Friday, November 26, 2010

Is the "New Calvinism" Growing?

I would say it is growing in influence, but the issue of whether it is growing in numbers is more difficult to analyze. Here is a story in which the Barna Research Group says that there is no evidence that Calvinism as a whole is growing in American Protestantism.
Some observers and journalists have described a movement among Reformed churches, pointing to prominent Reformed pastors and new Reformed church associations as a significant trend. A new study from Barna Group explores whether the so-called “New Calvinism” has, as yet, affected the allegiances of pastors and whether Reformed churches are growing.
Their conclusion?
Kinnaman, who serves as Barna Group president, concluded, "there is no discernable evidence from this research that there is a Reformed shift among U.S. congregation leaders over the last decade. Whatever momentum surrounds Reformed churches and the related leaders, events and associations has not gone much outside traditional boundaries or affected the allegiances of most of today's church leaders. It is important to note that the influence of Reformed churches might also be measured through other metrics that are currently unavailable, such as the theological certainty of self-described adherents, their level of acceptance toward those who are not Calvinist, and the new methods Reformed leaders are using to market their views to their peers and to the public.
I think that, since conservative, biblical, Evangelical Calvinism is a subset of all Calvinism (which includes many liberals who claim the Reformed or Calvinist label), broad brushed research of this type does not really help in answering the question of whether the movement described in Hanson's Young, Restless and Reformed is actually growing.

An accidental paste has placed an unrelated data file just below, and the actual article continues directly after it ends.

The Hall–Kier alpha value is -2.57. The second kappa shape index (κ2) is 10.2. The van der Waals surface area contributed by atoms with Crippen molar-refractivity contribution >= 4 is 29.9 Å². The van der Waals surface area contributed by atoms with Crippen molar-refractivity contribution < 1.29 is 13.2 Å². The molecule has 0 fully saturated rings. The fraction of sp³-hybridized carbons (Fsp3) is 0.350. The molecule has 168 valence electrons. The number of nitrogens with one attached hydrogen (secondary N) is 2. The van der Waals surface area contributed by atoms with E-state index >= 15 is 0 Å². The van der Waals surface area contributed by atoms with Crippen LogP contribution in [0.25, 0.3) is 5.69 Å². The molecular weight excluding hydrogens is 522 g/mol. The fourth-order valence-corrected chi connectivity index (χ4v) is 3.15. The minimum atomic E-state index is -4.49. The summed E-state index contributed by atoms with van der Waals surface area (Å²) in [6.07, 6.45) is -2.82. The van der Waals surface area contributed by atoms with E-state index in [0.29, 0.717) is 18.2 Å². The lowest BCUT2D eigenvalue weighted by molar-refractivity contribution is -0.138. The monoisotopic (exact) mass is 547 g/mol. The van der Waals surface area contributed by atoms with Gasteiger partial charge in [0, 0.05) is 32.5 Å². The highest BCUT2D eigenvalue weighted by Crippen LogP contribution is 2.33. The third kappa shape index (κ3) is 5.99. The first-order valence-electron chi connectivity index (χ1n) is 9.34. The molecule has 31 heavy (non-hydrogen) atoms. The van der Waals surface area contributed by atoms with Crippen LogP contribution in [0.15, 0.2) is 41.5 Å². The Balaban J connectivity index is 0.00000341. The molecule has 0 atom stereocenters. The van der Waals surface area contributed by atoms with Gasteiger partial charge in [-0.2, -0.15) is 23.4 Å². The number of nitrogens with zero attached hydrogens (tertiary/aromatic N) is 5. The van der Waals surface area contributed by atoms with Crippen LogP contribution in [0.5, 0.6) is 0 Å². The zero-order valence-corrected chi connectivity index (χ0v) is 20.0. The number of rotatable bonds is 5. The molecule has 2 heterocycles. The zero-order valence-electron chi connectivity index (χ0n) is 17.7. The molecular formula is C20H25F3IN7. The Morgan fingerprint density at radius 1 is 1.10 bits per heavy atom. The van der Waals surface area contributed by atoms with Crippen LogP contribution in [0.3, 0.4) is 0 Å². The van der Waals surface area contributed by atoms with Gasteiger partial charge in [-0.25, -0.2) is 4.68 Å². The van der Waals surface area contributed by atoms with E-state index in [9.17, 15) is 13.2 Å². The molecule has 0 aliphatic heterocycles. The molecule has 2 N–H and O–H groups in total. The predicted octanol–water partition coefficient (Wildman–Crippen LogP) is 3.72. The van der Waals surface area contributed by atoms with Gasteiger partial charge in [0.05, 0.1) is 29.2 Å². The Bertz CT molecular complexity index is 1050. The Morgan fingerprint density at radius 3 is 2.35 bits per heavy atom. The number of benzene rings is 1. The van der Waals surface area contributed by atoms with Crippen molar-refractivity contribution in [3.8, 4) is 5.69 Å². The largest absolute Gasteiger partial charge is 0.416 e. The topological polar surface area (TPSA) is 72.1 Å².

We should bear in mind that the qualifications in the above paragraph may be far more significant that the main conclusion. In particular, I think that the new-found confidence in the Gospel displayed by many in the so-called "New Calvinism," (which is really just another wave of the original Calvinism), and the new methods used to market Calvinist views to Evangelicals in general are signs of an important resurgence of Calvinism today.

The Reformed wing of Evangelicalism is engaged in a debate with other theological perspectives about what constitutes an adequate basis for a healthy Evangelicalism. This debate can occur in Evangelicalism because Evangelicalism has not drifted as far from biblical and orthodox Christianity as Liberal Protestantism has done. The issue at stake is the alarming degree of leftward drift within Evangelicalism and what must be done to stop it.

Just as the election of the leftist Obama to the presidency has shocked conservative and moderate America into active repudiation of his policies and into political activism, the rise and flame-out of the Emergent Church movement has shocked and alarmed ordinary Evangelicals into the realization that a second major slide into liberalism is not only possible, but likely unless theological renewal occurs.

This development has caused many to take a second look at a robust, biblical, orthodox, Reformed theology and consider whether or not it alone has the power to prevent the slide into a new social gospel which is no real gospel at all. The fact that a number of people are coming to the conclusion that whether or not Reformed theology is the only kind of theology capable of sustaining a vigorous Evangelicalism, it is likely the best alternative for doing so is what is causing the "New Calvinism" to grow in influence within Evangelicalism.

No comments: